Before Bones introduced their white polyurethane wheels, most brands offered transparent wheels. nowadays, many skaters prefer white wheels (though colored wheels are making a comeback).

Depending on which type of formula you pick you pay between 29 and 49 USD for a set of four bones wheels. While they aren’t exactly the cheapest wheels, they will last for ages.

Bones is part of Powell-Peralta and also offers one off the best and affordable skateboard bearings you can get; Bones Bearings.

Bones wheels are durable, reliable, and fast! Bones offers wheels for different disciplines:

Bones offer the most variety of any skateboard wheel brand categorized into different formulas; STF, SPF, ATF, and Original.

Pros Of Bones:

  • Bones offers wheels for almost all disciplines like transition, street, bowl, and cruising
  • Grippy enough for most styles
  • One of the fastest wheels you can get
  • Last longer than most brands

Cons Of Bones:

  • The hardest formula isn’t great for bowl and vert skateboarding
  • SPF and ATF aren’t comfortable on gritty asphalt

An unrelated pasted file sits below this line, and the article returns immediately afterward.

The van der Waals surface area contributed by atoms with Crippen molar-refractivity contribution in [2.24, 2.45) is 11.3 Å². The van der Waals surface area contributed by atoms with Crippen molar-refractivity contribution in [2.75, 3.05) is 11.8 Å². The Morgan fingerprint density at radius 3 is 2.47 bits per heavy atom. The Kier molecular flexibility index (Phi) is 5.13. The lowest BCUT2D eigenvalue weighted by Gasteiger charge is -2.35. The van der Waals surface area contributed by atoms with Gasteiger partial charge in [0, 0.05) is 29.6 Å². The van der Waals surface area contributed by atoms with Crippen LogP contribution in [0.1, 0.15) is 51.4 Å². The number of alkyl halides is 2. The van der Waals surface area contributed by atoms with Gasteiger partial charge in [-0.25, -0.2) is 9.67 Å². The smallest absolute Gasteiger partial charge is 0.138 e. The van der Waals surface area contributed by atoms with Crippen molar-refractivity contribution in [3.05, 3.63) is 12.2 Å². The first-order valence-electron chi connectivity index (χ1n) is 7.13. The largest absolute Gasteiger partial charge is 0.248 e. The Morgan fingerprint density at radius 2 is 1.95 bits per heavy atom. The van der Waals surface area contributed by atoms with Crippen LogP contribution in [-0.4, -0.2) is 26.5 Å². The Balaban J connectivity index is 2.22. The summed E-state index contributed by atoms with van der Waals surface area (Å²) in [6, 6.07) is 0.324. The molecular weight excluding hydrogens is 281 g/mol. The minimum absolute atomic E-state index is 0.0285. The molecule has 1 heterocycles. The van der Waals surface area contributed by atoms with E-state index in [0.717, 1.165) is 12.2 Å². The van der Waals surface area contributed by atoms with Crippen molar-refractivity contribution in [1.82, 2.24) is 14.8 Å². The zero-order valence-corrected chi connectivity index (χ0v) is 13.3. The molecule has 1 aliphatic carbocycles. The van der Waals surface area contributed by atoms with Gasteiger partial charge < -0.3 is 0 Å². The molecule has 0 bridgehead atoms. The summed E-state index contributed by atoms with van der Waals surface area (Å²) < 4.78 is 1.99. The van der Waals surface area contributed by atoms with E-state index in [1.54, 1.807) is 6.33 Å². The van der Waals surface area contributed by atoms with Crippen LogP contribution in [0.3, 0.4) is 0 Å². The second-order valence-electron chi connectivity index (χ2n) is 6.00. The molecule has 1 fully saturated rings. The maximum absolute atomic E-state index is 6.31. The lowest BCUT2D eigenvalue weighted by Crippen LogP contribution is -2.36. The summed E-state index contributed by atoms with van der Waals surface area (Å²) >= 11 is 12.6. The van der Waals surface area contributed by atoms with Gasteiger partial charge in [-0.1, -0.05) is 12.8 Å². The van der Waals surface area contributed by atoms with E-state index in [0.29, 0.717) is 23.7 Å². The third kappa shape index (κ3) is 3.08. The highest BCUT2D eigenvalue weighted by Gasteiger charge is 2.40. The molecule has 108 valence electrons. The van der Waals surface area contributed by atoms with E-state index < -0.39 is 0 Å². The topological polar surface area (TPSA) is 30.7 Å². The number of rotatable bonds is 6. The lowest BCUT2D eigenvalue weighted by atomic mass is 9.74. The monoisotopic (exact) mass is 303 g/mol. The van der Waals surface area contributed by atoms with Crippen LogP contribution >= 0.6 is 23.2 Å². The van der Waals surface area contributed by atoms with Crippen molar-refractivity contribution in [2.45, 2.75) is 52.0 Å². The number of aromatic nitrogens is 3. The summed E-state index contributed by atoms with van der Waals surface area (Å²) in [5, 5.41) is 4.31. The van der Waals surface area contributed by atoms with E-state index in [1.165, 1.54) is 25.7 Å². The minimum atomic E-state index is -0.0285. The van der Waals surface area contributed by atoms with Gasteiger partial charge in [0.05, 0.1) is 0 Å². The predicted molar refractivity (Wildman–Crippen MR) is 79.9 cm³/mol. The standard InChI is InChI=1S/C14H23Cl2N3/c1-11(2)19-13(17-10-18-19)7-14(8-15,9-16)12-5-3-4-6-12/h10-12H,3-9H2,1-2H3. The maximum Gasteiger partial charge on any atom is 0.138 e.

• Beginners will have a harder time learning to ride the harder wheels
  • Expensive

Bones STF (Street Tech Formula)

Bones STF wheels last for ages, during our (not very scientific) tests I noticed they last longer than Spitfire Classics.

They offer enough grip for both street and skateparks though some find the 103A versions a bit to hard and slippery in specific conditions like bowl skating. The 99A version is always a safe choice. They are fast enough for both street and transition skateboarding, and still allow you to power slide with ease.

  • Best used for technical street skateboarding
  • Great wheels for skate parks

Bones Skatepark Formula (SPF)

One of the best transition (skate parks) wheels you can get. Bones SPF wheels come in both 81B (101A) and 84B (104A), they are extremely fast and great for those who love to ride skate parks and skate mini ramp. Bones SPF are one of the hardest wheels you can buy, but not very beginner friendly.

If you are used to slower wheels it will take some time to adjust to their speed, especially when you skate a lot of transition. The grip could be better but is manageble.

While they are flatspot resistant it doesn’t mean it’s impossible but you’ll have a hard time flatspotting these wheels.

Bones All Terrain Formula (ATF)

Bones ATF wheels are my favorite for cruising and tricks (and Ricta Clouds). Rough Riders (80A), for example, offer a very smooth ride but still don’t feel too bouncy when hopping curbs or basic ollies.

Combined with some quality bearings Bones ATF will turn your skateboard into a smooth ride that even can handle bowls. Just great for carving a bowl though, coping tricks are a challenge.